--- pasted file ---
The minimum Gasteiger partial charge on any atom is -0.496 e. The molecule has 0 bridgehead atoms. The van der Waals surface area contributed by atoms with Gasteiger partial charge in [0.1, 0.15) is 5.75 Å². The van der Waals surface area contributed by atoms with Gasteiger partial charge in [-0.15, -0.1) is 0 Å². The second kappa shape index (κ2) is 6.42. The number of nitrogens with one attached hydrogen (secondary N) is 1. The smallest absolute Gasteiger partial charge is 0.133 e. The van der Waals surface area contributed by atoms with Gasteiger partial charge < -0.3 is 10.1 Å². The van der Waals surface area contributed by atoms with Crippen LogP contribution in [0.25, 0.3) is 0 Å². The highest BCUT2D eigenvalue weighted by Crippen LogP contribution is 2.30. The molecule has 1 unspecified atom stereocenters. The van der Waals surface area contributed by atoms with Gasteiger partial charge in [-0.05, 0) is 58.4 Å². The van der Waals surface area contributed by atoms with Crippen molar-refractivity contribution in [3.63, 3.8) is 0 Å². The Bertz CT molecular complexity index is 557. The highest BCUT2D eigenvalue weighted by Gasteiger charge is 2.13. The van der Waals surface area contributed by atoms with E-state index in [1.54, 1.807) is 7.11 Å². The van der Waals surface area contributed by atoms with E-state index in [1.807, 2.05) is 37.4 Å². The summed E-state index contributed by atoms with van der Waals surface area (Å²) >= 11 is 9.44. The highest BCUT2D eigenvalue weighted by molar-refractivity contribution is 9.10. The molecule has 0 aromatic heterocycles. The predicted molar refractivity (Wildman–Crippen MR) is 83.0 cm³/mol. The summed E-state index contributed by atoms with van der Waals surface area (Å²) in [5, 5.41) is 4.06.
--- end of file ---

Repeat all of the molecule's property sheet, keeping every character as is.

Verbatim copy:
The minimum Gasteiger partial charge on any atom is -0.496 e. The molecule has 0 bridgehead atoms. The van der Waals surface area contributed by atoms with Gasteiger partial charge in [0.1, 0.15) is 5.75 Å². The van der Waals surface area contributed by atoms with Gasteiger partial charge in [-0.15, -0.1) is 0 Å². The second kappa shape index (κ2) is 6.42. The number of nitrogens with one attached hydrogen (secondary N) is 1. The smallest absolute Gasteiger partial charge is 0.133 e. The van der Waals surface area contributed by atoms with Gasteiger partial charge < -0.3 is 10.1 Å². The van der Waals surface area contributed by atoms with Crippen LogP contribution in [0.25, 0.3) is 0 Å². The highest BCUT2D eigenvalue weighted by Crippen LogP contribution is 2.30. The molecule has 1 unspecified atom stereocenters. The van der Waals surface area contributed by atoms with Gasteiger partial charge in [-0.05, 0) is 58.4 Å². The van der Waals surface area contributed by atoms with Crippen molar-refractivity contribution in [3.63, 3.8) is 0 Å². The Bertz CT molecular complexity index is 557. The highest BCUT2D eigenvalue weighted by Gasteiger charge is 2.13. The van der Waals surface area contributed by atoms with E-state index in [1.54, 1.807) is 7.11 Å². The van der Waals surface area contributed by atoms with E-state index in [1.807, 2.05) is 37.4 Å². The summed E-state index contributed by atoms with van der Waals surface area (Å²) >= 11 is 9.44. The highest BCUT2D eigenvalue weighted by molar-refractivity contribution is 9.10. The molecule has 0 aromatic heterocycles. The predicted molar refractivity (Wildman–Crippen MR) is 83.0 cm³/mol. The summed E-state index contributed by atoms with van der Waals surface area (Å²) in [5, 5.41) is 4.06.